Have you ever seen a movie and wondered how it was pitched or what the Initial production meetings looked like? In the case of South of Heaven, I can see it as clear as day. This probably didn’t happen, but it’s my review, so I get to imagine it the way I want to, dammit. Picture, if you will, a bird’s eye view of a table in the middle of a room dimly lit by a single naked light bulb above the table. Half empty whiskey bottles litter the table, and cigarettes smolder in ashtrays. As we pull in to see people sitting around the table, the sounds of arguing grow louder. One man says, “We should make a comic book movie!” Another retorts, “No, we should make a neo-noir crime flick.” Yet another interjects, “I say we make a western!” Someone else pipes up “But I want to make a black comedy.” We cut to a POV shot from the head of the table as everyone continues to argue, talking at once. Over the din of the spirited discussion, someone clears their throat. Everyone falls silent and looks toward the camera. A man sits back in a chair, his features hidden in the shadows. “Gentlemen…” he says as he leans forward, revealing writer/director J.L. Vara, “…why don’t we just make them all?” One of the other men looks panicked and says “But we only have the money to make one movie!” An extreme close up of Vara’s mouth reveals a sly grin crossing his lips as he says “I know.”
Synopsis: When Roy Coop finished his stint in the Navy, he only had two things on his mind: seeing his brother Dale, and writing the great American novel. What he gets, however, is the homecoming from Hell! A pair of violent vaudevillians (NAPOLEON DYNAMITE’s Jon Gries, and Thomas Jay Ryan) mistake Roy for his brother, looking to collect on a debt he didn’t know he owed. Eight fingers later, Roy is burnt to a crisp, forged by fire into a new man. Roy is dead. Nobody is born. Now it’s Nobody’s turn to have his wicked revenge, and to save his brother before it’s too late. Wrapped in bandages and ready for blood, Nobody is determined to kill those that get in his way, even the murdering masochist named Mad Dog Mantee (Shea Whigham, MACHETE and HBO’s BOARDWALK EMPIRE). Dodging bullets and dodging dames, Nobody meets the nasty ne’er-do-wells Lily (Diora Baird, THE TEXAS CHAINSAW MASSACRE: THE BEGINNING) and Veronica (Elina Lowensohn, SCHINDLER’S LIST). In this wonderful neo-film-noir, violence and vengeance are sure to meet in a little town they call… South of Heaven.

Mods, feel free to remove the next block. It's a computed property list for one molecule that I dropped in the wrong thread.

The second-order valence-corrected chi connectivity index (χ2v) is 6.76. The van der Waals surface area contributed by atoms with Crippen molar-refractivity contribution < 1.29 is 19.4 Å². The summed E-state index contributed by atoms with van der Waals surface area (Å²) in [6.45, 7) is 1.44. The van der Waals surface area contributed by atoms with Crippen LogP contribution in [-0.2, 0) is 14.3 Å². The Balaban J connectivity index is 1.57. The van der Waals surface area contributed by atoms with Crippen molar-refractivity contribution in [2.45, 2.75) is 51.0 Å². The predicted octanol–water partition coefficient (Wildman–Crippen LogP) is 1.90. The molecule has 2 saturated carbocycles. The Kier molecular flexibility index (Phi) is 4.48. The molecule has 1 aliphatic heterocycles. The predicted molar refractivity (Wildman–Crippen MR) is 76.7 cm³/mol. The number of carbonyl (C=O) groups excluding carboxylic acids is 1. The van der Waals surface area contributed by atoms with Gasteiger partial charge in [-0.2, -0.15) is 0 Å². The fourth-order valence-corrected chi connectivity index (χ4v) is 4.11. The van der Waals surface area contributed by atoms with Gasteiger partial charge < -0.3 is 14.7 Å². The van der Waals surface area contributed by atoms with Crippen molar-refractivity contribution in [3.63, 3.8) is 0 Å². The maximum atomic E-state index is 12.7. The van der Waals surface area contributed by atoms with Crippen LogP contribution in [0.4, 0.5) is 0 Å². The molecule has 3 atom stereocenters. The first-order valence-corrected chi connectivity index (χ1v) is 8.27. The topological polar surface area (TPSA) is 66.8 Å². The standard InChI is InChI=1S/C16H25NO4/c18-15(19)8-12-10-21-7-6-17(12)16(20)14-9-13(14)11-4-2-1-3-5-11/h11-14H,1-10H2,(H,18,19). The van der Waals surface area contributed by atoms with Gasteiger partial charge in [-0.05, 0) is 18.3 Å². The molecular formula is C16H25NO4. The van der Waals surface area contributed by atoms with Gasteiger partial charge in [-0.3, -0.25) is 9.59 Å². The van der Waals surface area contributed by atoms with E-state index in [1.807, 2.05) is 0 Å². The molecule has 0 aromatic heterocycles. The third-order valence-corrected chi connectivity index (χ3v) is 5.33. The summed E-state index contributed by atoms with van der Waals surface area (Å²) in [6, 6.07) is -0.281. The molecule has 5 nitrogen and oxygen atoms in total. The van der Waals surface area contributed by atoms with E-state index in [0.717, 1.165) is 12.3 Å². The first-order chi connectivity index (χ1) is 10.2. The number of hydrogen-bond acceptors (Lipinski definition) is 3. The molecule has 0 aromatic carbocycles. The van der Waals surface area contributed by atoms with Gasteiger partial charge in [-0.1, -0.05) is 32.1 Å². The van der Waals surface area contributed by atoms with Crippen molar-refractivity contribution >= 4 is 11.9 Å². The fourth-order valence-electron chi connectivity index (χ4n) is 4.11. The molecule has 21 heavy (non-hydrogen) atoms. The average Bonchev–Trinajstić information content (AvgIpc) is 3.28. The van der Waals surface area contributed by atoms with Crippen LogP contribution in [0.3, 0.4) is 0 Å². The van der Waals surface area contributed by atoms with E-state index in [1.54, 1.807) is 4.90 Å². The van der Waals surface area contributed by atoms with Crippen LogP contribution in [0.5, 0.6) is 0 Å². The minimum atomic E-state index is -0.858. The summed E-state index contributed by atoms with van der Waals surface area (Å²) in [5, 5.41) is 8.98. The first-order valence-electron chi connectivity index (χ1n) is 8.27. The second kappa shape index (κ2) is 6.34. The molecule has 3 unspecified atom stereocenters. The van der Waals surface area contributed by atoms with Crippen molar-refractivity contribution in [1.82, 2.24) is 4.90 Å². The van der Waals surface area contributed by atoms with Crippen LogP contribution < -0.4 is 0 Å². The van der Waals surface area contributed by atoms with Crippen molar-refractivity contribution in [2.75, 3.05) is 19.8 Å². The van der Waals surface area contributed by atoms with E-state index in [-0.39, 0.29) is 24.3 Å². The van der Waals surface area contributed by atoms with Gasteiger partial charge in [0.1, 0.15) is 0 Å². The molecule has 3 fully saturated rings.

There are three things that make South of Heaven something special. The first one, which will reach out and grab you immediately, is the visual style. I can honestly say that I’ve never seen anything like it. It’s like a comic/noir/western/euro/kids book. One of the major factors that played in to the great look of the film is that it was shot on 35mm film. It has a warm, textured, film look that is so much better than digital. The main reason the flick has such a unique look, however, is that everything is manufactured on set and in camera. There is no CGI and no green screen. It’s all painted backdrops and rear projection and practical effects. The colors are vibrant, and the animated sequences are great. The comic book look reminded me a bit of Dick Tracy. The lush palate serves as a nice counter point to the sometimes very dark, violent story.
The set design deserves special mention. The house we spend the first portion of the film in is gorgeous. It has a black and white motif, bringing the noir aspects to mind, but strangely Lina Romay would not look out of place at all lounging around naked on that set in a 70’s Jess Franco Eurosleaze film. There are no actual exteriors in the film, all of the outside shots are shot on a sound stage. The painted desert (pun intended) backdrop to the outdoor shots at Mad Dog’s hideout and the town of South of Heaven smacks of the Loony Tunes desert populated by Wiley Coyote and the Roadrunner. The interiors of the cabin where most of the action in the second half takes place would look equally at home in a horror flick as it would a western. These sets never look realistic, lending the movie a dreamlike quality that makes it truly unique. It kinda feels like someone painted bold watercolors in a coloring book and set a demented little movie in it.
The second thing, and the one that absolutely blew me away in this movie is the acting. The casting is perfect, particularly the centerpiece of the movie, Shea Wigham. Holy shit he is amazing in this flick. I mean, this is award worthy acting. I was only previously familiar with him from Boardwalk Empire. No, I haven’t seen Wristcutters, yes I know I should, and no you’re not the first person to tell me that, so give it a rest. Anyway, he positively owns the screen every moment he is on it. Mark my words, once Shea breaks into the upper echelon of the acting business where he belongs, this will be that early indie gem of his that people go back, discover, rave about, and try to claim that they saw it and recognized his talent “before the mainstream did”; so catch this flick now before the hipsters discover it in a couple of years.